I’ve committed to being the mother to my children that my birth mother was not to me. I have always wanted to have children. I yearned for someone to share my DNA and show even a slight resemblance to me. When I was younger, I used to play Mother. I never called it that, but it seems to be the most appropriate name for what I was doing. I had three children (each with different fathers, for some now-perplexing reason) and loved them. I dressed them, fed them, and played with them. I’m sure it is a common game for children. I’m not sure most children have the same reasons for playing it.
I’ve been crying on and off my whole life about my birth mother. I know nothing about her. I know nothing about why she is not in my life and why I am not in hers. I don’t know what she named me, if she named me. I don’t know how I was conceived, how much I weighed at birth, when my first tooth popped up, if I was a calm or fussy baby. I don’t know if I look like an uncle or a grandmother.
While other adoptees I know are making connections to birth family members after a lifetime of searching (and I’m SO happy for them), I live with the bitter certainty that it is just not an option for me. There is no possibility of finding out more information. There is no paper trail and no lead to run with. Total dead end.
My history is a mystery, and there are very few breadcrumbs to follow back to the beginning.
Here is what I know: I was about a year and a half and malnourished. I was found in a market in the large port city of Pusan, South Korea. Maybe not coincidentally, I hate the smell and taste of fish and seafood and almost never eat it. I was turned over to the police. I had no family come to claim me and lived in more than one orphanage. I was flown to the U.S. about a year later. I was almost adopted twice in the St. Paul/Minneapolis area. Both families wanted me but ultimately decided they couldn’t keep me. Hold on while I wipe back tears.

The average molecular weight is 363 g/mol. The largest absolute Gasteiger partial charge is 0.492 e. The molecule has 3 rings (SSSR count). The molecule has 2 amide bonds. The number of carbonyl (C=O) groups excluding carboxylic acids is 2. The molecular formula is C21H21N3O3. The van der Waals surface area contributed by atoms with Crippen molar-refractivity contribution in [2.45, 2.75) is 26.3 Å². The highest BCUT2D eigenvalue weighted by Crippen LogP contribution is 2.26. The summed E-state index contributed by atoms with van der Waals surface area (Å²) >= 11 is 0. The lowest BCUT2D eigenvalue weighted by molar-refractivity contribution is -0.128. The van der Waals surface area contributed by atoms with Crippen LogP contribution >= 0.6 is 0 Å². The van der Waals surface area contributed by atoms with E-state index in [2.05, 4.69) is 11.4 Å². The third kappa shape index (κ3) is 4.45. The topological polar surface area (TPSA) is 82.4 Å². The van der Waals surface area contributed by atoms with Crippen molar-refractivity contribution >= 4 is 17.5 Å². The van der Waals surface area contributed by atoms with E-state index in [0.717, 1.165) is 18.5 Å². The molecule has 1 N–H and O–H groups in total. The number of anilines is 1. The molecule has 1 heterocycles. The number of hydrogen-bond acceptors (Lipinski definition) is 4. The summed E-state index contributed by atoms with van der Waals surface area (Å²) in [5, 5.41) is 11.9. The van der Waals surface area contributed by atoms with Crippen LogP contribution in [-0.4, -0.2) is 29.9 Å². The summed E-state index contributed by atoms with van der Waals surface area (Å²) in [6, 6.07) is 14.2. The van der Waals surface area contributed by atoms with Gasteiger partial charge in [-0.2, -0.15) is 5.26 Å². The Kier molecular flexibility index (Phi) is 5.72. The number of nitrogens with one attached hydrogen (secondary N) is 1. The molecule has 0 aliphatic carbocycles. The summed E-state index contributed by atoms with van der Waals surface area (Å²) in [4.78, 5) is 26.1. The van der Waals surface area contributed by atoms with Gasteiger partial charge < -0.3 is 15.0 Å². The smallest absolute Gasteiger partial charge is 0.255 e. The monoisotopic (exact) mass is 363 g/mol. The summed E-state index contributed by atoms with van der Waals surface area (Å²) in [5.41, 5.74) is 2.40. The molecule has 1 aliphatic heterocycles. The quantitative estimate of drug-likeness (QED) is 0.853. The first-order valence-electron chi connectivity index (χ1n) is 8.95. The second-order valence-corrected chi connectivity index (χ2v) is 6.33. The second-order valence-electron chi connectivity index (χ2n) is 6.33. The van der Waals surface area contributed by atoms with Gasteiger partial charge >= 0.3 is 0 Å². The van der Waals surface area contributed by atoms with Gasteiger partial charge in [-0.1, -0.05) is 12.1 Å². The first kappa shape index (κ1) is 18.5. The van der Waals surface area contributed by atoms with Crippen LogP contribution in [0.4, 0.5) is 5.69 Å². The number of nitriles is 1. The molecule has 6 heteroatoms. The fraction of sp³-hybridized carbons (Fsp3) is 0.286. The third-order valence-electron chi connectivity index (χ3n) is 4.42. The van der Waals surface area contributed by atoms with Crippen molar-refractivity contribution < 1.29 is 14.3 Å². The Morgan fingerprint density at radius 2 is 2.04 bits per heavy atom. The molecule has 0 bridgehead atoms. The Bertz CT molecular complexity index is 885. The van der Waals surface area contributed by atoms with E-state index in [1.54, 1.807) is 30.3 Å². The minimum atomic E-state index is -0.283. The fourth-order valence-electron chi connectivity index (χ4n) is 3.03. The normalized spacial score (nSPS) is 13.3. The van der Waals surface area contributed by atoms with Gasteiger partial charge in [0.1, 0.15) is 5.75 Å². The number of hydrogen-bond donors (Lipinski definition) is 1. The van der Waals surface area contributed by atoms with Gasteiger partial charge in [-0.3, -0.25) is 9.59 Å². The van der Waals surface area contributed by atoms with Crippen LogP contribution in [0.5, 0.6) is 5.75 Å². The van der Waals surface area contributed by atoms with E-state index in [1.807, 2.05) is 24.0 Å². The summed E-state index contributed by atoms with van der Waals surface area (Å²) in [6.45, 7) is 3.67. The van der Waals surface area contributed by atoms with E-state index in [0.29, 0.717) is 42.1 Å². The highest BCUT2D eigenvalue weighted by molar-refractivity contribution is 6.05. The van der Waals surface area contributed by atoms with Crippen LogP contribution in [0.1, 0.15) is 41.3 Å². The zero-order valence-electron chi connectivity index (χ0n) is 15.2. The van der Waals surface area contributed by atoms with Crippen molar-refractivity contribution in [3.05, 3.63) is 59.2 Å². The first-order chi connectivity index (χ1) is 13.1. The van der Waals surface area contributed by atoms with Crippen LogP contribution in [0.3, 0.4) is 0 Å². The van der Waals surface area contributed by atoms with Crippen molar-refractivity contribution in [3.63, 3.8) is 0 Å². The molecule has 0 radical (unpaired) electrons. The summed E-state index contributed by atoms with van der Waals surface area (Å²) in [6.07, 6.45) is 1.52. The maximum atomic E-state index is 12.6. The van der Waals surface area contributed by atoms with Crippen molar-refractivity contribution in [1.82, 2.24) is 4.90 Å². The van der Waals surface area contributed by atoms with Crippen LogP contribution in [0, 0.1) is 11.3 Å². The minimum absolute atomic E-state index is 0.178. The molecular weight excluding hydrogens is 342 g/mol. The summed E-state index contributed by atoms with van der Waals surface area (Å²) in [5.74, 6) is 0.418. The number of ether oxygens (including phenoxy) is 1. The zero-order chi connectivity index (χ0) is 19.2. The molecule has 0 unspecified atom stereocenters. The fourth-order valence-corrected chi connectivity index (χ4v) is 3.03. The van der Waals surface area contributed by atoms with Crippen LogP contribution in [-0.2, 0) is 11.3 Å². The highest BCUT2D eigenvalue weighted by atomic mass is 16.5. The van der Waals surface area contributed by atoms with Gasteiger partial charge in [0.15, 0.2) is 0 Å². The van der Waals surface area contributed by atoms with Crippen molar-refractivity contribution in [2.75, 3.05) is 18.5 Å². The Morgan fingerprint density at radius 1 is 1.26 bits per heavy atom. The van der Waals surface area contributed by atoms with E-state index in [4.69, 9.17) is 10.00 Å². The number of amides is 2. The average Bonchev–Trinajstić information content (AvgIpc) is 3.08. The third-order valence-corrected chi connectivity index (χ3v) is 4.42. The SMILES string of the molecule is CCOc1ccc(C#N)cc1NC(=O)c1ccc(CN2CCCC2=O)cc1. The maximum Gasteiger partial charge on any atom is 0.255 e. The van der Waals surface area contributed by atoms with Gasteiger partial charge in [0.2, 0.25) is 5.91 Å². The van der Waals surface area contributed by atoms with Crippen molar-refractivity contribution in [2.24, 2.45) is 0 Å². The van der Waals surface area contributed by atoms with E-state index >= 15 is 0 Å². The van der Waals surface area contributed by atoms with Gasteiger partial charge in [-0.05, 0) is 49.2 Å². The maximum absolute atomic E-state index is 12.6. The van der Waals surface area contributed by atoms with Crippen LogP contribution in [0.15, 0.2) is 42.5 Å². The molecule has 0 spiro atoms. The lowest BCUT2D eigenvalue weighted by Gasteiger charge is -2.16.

So, third time’s the charm, right? I was raised by a loving, attentive family comprised of mother, father, sister, and brother in the well-known college town of Winona, in the southeast corner of Minnesota. I felt safe. I felt accepted, most of the time. Kids can be cruel, and contrary to popular belief, being a minority with a funny-sounding Lithuanian last name does not make anything easier.
Most boys didn’t want to “go with” me, and I couldn’t help but think it was because of the color of my skin, the shape of my eyes, and the absolutely Asianness of me. I looked nothing like my blond, blue-eyed girlfriends whom boys mooned over. But for the most part, I had an idyllic childhood from roughly three and a half years old and beyond. Memories before kindergarten are nonexistent or tucked so far back in my mental files that I would probably need heavy-duty hypnotism (or drugs?) to unlock them. And there they will remain, archived for life.
As I navigate the rough and beautiful waters of being a mother myself, which is a lifelong wish finally come true just over six years ago by hilarious and adorable twin boys, I think of my birth mother from time to time. I wonder how she mothered me, who else she might have mothered, how she would be as a grandmother.
It was during a pivotal point in my life and during an appointment with an insightful and nurturing reflexologist (an adoptee herself!) that I accepted the idea that my birth mother loved me. That she loved me and that her love for me was the reason she abandoned me to be found by someone else. She loved me enough to let someone else, someone better equipped, someone who wanted to mother me, take the reins.
Because of my missing mother link, I found my own path to motherhood. It would not have happened any other way.